Shortly before the service or activity starts, discuss clear consequences, such as lost privileges, for misbehavior. Also talk about the benefits of good behavior, such as pleasing parents and friends and being a good example for others.

In the past, we’ve provided drawing materials and picture Bibles to help keep small fidgety hands busy and mouths quiet. We also discuss the main points of the service afterwards, to determine our child’s level of understanding. We’ve found that small children and youngsters with special needs often understand far more than they can articulate; therefore, sometimes a “multiple choice” approach works best. For instance, you might ask, “When the pastor talked about Jesus being a shepherd, did he mean real sheep, or was he talking about people?” However, if children and adults are in separate, age-segregated activities, it is difficult to determine what, if anything, children are learning from the experience, although they may be having a great time.

Sometimes kids and church activities just don’t fit together well; if so, maybe you can try something else. For instance, a child that loves to talk might rather be a greeter at the door. Or perhaps your talker might like to help other kids check out resources from the church library. Wiggly kids, who hate to sit still for long periods, might prefer helping in the nursery, finding chairs for visitors, and passing the collection plate.

If parents serve together with their children, they are available to guide the children. Church leadership is helped, instead of burdened. Prayerfully seek out church-based activities that you can participate in together as a family. Consider organizing or helping to supervise Bible history events, local missions, sports teams, music and drama ministries, Bible studies, Bible clubs, 4-H, Vacation Bible school and family board game nights. A church in our area started a chess club as a community outreach; many local homeschoolers and community members participated. Other homeschoolers volunteered time teaching reading to needy community children.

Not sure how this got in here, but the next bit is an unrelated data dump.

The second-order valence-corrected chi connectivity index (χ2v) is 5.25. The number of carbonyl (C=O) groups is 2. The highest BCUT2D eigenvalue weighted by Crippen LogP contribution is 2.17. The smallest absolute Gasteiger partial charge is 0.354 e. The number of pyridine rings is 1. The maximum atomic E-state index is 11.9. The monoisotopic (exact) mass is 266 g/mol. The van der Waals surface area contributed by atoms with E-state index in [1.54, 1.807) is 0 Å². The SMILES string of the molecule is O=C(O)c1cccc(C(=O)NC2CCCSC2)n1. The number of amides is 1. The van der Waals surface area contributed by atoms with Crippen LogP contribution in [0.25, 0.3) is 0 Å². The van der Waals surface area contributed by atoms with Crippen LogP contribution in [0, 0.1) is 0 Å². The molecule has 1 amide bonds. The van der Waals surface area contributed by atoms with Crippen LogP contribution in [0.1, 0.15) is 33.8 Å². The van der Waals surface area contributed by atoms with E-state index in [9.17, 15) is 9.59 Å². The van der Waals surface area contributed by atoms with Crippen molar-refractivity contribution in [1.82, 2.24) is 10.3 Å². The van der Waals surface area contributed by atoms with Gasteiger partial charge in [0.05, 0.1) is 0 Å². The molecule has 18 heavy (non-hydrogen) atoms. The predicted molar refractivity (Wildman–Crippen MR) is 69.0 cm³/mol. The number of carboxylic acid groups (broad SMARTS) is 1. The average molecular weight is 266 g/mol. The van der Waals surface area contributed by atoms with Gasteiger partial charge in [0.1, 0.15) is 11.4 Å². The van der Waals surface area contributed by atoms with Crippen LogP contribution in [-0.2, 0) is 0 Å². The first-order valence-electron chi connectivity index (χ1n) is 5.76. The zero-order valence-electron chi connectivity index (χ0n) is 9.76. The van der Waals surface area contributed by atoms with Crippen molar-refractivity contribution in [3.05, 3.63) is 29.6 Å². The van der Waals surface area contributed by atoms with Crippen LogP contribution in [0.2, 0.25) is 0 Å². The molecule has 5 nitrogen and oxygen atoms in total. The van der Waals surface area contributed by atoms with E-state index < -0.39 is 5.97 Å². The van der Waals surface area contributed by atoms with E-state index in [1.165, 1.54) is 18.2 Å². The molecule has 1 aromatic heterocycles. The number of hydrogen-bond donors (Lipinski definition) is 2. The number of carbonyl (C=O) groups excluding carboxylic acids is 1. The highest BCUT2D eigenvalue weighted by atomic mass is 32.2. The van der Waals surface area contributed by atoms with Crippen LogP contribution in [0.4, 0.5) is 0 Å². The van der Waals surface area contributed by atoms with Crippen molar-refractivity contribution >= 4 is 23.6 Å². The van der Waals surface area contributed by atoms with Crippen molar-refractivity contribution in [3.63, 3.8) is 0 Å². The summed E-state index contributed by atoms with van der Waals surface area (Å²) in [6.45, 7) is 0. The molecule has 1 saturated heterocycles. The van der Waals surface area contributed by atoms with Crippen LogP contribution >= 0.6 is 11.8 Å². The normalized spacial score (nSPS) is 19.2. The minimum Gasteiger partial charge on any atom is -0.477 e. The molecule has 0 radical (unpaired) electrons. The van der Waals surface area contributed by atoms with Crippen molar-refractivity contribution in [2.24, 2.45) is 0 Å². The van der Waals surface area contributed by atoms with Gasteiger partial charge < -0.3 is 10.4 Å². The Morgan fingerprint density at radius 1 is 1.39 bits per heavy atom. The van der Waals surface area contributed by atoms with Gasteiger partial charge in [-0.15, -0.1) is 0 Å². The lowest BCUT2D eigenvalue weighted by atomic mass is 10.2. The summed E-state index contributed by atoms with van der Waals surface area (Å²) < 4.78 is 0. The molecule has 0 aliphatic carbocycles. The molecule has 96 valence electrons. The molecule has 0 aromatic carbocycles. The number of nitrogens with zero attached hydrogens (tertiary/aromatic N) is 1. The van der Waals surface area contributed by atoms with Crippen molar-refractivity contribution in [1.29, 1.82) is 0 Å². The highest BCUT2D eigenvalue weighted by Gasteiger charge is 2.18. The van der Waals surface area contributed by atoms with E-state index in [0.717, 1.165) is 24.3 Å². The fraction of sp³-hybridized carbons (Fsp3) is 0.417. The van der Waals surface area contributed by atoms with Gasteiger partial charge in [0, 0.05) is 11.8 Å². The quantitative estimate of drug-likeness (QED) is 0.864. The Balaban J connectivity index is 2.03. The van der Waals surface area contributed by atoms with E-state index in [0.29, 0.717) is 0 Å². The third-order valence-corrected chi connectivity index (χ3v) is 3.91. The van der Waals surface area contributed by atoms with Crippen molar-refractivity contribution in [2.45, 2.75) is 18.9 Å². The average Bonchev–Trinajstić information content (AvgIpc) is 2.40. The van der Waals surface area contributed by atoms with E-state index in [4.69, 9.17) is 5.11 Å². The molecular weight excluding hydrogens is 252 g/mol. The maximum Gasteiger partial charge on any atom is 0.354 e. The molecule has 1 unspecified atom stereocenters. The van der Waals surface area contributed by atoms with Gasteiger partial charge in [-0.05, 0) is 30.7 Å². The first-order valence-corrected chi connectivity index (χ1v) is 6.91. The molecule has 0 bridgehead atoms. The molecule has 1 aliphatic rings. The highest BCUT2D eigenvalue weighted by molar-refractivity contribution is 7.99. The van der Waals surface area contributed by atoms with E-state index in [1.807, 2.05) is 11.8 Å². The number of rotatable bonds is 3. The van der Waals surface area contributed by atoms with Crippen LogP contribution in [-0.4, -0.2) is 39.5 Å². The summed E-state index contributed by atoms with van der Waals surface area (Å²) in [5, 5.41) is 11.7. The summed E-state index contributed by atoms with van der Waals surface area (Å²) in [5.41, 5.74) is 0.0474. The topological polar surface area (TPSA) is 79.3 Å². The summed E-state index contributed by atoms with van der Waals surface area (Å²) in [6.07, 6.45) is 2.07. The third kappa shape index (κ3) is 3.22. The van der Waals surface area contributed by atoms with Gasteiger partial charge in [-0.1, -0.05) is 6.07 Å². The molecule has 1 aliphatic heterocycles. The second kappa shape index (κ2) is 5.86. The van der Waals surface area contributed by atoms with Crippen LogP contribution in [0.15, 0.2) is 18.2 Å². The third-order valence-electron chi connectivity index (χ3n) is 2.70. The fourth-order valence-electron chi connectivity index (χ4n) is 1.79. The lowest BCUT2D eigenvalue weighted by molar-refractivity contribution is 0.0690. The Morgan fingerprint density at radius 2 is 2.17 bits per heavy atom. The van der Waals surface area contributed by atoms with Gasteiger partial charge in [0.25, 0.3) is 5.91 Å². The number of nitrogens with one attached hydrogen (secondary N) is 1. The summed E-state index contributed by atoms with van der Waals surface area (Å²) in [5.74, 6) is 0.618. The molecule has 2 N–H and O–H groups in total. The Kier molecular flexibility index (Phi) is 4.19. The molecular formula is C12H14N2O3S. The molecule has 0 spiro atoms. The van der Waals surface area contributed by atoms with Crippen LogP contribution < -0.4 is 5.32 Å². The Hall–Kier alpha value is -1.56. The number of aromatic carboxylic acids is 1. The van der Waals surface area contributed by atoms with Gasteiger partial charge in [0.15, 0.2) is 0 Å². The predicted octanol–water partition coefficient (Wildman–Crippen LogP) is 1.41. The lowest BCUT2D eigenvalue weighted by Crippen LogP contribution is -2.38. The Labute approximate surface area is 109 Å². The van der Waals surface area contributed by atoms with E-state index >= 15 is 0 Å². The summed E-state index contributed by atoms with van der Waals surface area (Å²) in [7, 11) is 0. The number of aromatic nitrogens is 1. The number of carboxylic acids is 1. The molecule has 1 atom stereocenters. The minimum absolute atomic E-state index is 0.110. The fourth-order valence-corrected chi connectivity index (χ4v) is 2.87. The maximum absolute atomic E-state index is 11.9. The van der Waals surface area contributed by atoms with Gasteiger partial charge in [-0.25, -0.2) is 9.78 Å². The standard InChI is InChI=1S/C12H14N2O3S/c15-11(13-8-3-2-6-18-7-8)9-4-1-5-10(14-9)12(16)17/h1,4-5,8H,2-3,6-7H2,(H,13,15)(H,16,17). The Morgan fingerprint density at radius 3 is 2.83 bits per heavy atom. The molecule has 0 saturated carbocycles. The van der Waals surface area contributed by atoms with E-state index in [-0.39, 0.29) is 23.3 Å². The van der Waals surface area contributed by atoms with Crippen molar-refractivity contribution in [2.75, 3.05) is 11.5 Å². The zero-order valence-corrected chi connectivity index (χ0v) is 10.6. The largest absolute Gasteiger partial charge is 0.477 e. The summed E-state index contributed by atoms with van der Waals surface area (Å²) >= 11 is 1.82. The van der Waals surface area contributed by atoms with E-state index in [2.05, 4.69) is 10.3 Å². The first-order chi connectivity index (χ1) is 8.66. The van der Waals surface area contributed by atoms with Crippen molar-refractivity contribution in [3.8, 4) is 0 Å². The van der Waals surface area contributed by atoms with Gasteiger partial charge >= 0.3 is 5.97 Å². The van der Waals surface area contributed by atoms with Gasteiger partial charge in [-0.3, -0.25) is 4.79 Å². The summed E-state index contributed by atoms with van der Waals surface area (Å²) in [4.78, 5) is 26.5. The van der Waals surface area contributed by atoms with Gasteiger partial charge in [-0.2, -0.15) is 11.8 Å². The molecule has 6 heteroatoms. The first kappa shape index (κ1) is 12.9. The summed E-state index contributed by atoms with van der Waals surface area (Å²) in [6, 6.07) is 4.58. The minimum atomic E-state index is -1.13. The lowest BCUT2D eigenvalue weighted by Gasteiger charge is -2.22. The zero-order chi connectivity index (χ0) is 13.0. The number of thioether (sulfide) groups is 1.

In some cases, you may find-or start-a church-based homeschool support group or co-op (a cross between homeschooling and part-time private Christian school). For information and ideas on starting your own church-based homeschool academy or co-op, visit unitingchurchandhome.org and firstclasshomeschool.org. Uniting Church and Home, offers free introductions to MP3 audio-based courses, such as “How the Church and Home Unite Together in Gospel Ministry.”

When homeschool families and churches work together, both are strengthened. Churches benefit when homeschoolers lend willing hands of all ages to help meet needs in the church. Homeschoolers profit from church educational resources, as well as the opportunity to develop relationships, serve in the community, find encouragement, and learn together. Older homeschool families can be visible and available to train up young parents that may be struggling with discipline and education issues. Your family need not homeschool alone; join together in church-based homeschooling!

Melissa L. Morgan is the co-author of Educational Travel on a Shoestring and Homeschooling on a Shoestring. With her husband, Hugh, she has homeschooled their three children from birth, taking advantage of many educational opportunities in the real world. She invites you to visit her website at www.eaglesnesthome.com.